This Man Can Predict The Future: Our Exclusive Q&A With Christopher Ahlberg, CEO Of Recorded Future

Recorded Future CEO Christopher Ahlberg

The pitch for startup Recorded Future reads like something from a William Gibson novel: the company makes maps of future events based on collective knowledge from millions of sources, online and off.

The company made some news last year when it received investments from Google Ventures, IA Ventures, and In-Q-Tel, the venture arm of the CIA and other U.S. intelligence agencies. But otherwise, Recorded Future prefers to keep a low profile.

Recorded Future charges a minimum of $149 per month for access to its data, and earns most of its revenue from selling to Wall Street quants and intelligence agencies. CEO and founder Christopher Ahlberg, a Swedish computer science Ph.D who previously created business intelligence company Spotfire, says that Recorded Future has no plans to launch a free consumer version of the service. Consequently, the company doesn’t do public relations and seldom talks to the press.

But last week Ahlberg sat down with SAI in San Francisco to discuss the company and — of course — his predictions for the future. Among the highlights:

  • When a company suddenly starts to get more press, its stock price tends to rise — even if the press is negative
  • In aggregate, stock prices go up 40 basis points in the week before earnings and down 40 basis points after (but to win at this kind of arbitrage game one would have to bet on every publicly traded company)
  • Recorded Future accurately predicted political trouble in Yemen about 15 months before it happened.

Here’s an edited transcript of our conversation:

Business Insider: Who are your customers?

Chris Ahlberg: We’re selling it to governments who are using this to do sort of intelligence analysis. Then we sell it to these quant investors, largely because we think of these as sort of low-hanging fruit, a good place to get started. This is a tough problem to solve. Long-term, we want to get it in the hands of comparative intelligence people. We’ve kind of done the anti-Silicon Valley strategy where most people, if they build something like we do, they put up a new search box and they say, “Go for it!”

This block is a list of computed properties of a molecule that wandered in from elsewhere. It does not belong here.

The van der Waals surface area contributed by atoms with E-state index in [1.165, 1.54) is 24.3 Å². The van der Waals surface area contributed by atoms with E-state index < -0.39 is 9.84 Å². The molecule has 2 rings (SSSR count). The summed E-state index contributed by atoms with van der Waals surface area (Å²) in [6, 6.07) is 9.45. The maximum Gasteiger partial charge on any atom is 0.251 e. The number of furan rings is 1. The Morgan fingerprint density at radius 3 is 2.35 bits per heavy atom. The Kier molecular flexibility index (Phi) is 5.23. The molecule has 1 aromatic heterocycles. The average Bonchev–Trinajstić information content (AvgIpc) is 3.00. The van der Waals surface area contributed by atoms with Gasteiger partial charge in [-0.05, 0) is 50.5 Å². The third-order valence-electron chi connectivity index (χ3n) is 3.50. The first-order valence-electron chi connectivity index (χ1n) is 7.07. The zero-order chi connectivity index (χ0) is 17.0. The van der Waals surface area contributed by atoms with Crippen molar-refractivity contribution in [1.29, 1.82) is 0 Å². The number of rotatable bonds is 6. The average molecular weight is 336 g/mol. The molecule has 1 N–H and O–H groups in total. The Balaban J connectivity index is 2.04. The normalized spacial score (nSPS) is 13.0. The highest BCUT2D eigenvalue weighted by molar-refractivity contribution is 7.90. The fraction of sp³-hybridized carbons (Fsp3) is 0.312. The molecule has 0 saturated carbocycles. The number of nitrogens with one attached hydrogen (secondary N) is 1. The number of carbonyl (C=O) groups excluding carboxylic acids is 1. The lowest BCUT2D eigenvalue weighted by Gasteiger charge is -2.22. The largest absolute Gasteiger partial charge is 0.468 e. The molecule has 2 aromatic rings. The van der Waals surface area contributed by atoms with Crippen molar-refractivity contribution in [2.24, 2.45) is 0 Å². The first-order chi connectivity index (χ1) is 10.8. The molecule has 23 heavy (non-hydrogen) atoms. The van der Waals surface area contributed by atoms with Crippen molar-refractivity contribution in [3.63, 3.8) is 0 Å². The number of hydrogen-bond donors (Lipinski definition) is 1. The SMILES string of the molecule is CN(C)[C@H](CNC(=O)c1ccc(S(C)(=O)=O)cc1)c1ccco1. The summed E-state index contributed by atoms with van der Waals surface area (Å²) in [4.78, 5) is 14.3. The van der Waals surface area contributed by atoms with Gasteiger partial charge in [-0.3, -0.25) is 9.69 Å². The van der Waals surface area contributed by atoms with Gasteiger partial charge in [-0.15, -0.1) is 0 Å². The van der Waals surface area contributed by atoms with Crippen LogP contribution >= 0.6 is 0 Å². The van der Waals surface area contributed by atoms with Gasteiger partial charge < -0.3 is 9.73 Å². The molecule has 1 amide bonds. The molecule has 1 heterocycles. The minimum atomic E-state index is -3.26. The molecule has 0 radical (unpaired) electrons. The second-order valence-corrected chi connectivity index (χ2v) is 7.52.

BI: They give it away for free and they try to make money later.

CA: And hope for the best. It’s just very hard to do that. We sell access to our service at a minimum of $149 a month. We priced it at this pricing. Think of it as a competitive intelligence product. All kinds of pretty fancy software companies, high tech companies, automotive companies, and government agencies around the world have signed up for that. It’s pretty cool, actually. But it’s not this sort of “walk up and use it for free.” We might, over time, figure out some free offerings to rope people in.

BI: You don’t do a lot of marketing or advertising at all. How do you make that sales pitch? Coming at it from the outside, it sounds crazy, but based on past trends, we can do a pretty good job of predicting future events. How do you prove that?

CA: When you do this stuff in the stock market, there you have the truth. If you look to “I’m going to predict stock prices one week out,” or “I’m going to predict market volatility one month out,” our top level internal company objective this year was to beat the VIX in terms of predicting one month-out volatility. We’re actually doing pretty well on these things. We have a blog for that. We call it You can go check it out. It’s very mathematical in its nature. It’s geared towards financial quants and all these guys.

It’s actually much harder to deal with these things that are infrequent. Can you predict how an election is going to go? Can you predict when an event is going to happen that has never happened before? A black swan event. My favourite example is when will Iran have nuclear weapons? Hopefully never. How do you define that? We have no clue. Do they already have them? Will it be 2014, 2015, 2016? We can’t make any pretense about that, but maybe we can help out with the analysis.

BI: Let’s take an Apple product announcement. What do you look at to get that data? [ed: This conversation was recorded the day before Apple unveiled the iPad 2 ]